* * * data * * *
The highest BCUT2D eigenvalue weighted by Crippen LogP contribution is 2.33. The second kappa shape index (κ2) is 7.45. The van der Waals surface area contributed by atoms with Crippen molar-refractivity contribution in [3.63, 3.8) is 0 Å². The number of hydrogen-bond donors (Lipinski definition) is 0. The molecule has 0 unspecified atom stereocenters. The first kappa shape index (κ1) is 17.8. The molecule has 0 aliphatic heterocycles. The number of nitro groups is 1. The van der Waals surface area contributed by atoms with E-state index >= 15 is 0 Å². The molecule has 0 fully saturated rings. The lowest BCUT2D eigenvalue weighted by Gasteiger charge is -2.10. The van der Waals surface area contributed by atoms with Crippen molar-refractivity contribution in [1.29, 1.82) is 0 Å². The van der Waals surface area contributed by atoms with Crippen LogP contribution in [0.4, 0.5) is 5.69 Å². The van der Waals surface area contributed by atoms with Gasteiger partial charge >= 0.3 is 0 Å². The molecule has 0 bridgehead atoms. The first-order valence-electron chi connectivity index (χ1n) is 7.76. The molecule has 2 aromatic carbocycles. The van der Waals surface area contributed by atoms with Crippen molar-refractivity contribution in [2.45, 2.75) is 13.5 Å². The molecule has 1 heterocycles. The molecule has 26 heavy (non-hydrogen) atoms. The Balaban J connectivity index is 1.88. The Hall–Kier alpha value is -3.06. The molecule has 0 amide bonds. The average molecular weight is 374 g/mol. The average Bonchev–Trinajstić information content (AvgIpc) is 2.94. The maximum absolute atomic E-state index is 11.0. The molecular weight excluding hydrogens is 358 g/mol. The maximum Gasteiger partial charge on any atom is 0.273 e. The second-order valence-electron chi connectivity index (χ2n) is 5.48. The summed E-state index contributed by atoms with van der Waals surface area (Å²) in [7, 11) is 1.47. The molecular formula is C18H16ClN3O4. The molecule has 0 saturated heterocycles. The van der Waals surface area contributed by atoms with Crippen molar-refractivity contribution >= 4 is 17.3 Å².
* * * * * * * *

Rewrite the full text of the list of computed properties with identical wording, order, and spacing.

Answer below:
The highest BCUT2D eigenvalue weighted by Crippen LogP contribution is 2.33. The second kappa shape index (κ2) is 7.45. The van der Waals surface area contributed by atoms with Crippen molar-refractivity contribution in [3.63, 3.8) is 0 Å². The number of hydrogen-bond donors (Lipinski definition) is 0. The molecule has 0 unspecified atom stereocenters. The first kappa shape index (κ1) is 17.8. The molecule has 0 aliphatic heterocycles. The number of nitro groups is 1. The van der Waals surface area contributed by atoms with E-state index >= 15 is 0 Å². The molecule has 0 fully saturated rings. The lowest BCUT2D eigenvalue weighted by Gasteiger charge is -2.10. The van der Waals surface area contributed by atoms with Crippen molar-refractivity contribution in [1.29, 1.82) is 0 Å². The van der Waals surface area contributed by atoms with Crippen LogP contribution in [0.4, 0.5) is 5.69 Å². The van der Waals surface area contributed by atoms with Gasteiger partial charge >= 0.3 is 0 Å². The molecule has 0 bridgehead atoms. The first-order valence-electron chi connectivity index (χ1n) is 7.76. The molecule has 2 aromatic carbocycles. The van der Waals surface area contributed by atoms with Crippen molar-refractivity contribution in [2.45, 2.75) is 13.5 Å². The molecule has 1 heterocycles. The molecule has 26 heavy (non-hydrogen) atoms. The Balaban J connectivity index is 1.88. The Hall–Kier alpha value is -3.06. The molecule has 0 amide bonds. The average molecular weight is 374 g/mol. The average Bonchev–Trinajstić information content (AvgIpc) is 2.94. The maximum absolute atomic E-state index is 11.0. The molecular weight excluding hydrogens is 358 g/mol. The maximum Gasteiger partial charge on any atom is 0.273 e. The second-order valence-electron chi connectivity index (χ2n) is 5.48. The summed E-state index contributed by atoms with van der Waals surface area (Å²) in [7, 11) is 1.47. The molecular formula is C18H16ClN3O4. The molecule has 0 saturated heterocycles. The van der Waals surface area contributed by atoms with Crippen molar-refractivity contribution >= 4 is 17.3 Å².